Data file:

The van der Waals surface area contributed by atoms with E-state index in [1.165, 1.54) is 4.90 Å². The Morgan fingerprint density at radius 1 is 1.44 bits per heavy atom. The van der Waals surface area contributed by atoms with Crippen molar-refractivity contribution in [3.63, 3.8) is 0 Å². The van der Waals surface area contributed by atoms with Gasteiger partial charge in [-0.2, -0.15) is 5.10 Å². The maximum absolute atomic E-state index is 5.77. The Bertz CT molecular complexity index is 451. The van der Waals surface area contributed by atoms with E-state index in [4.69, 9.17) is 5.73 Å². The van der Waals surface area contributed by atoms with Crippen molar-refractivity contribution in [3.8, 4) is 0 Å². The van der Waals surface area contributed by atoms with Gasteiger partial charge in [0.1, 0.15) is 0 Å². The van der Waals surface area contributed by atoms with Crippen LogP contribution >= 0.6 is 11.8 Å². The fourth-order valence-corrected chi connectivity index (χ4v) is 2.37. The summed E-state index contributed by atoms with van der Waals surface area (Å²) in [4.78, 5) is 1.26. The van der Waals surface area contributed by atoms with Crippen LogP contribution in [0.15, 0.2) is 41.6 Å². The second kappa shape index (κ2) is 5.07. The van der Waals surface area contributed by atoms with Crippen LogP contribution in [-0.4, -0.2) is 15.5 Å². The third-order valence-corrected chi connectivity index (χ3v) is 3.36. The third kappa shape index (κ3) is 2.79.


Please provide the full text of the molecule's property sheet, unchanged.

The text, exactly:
The van der Waals surface area contributed by atoms with E-state index in [1.165, 1.54) is 4.90 Å². The Morgan fingerprint density at radius 1 is 1.44 bits per heavy atom. The van der Waals surface area contributed by atoms with Crippen molar-refractivity contribution in [3.63, 3.8) is 0 Å². The van der Waals surface area contributed by atoms with Gasteiger partial charge in [-0.2, -0.15) is 5.10 Å². The maximum absolute atomic E-state index is 5.77. The Bertz CT molecular complexity index is 451. The van der Waals surface area contributed by atoms with E-state index in [4.69, 9.17) is 5.73 Å². The van der Waals surface area contributed by atoms with Crippen molar-refractivity contribution in [3.8, 4) is 0 Å². The van der Waals surface area contributed by atoms with Gasteiger partial charge in [0.1, 0.15) is 0 Å². The van der Waals surface area contributed by atoms with Crippen LogP contribution >= 0.6 is 11.8 Å². The fourth-order valence-corrected chi connectivity index (χ4v) is 2.37. The summed E-state index contributed by atoms with van der Waals surface area (Å²) in [4.78, 5) is 1.26. The van der Waals surface area contributed by atoms with Crippen LogP contribution in [0.15, 0.2) is 41.6 Å². The second kappa shape index (κ2) is 5.07. The van der Waals surface area contributed by atoms with Crippen LogP contribution in [-0.4, -0.2) is 15.5 Å². The third-order valence-corrected chi connectivity index (χ3v) is 3.36. The third kappa shape index (κ3) is 2.79.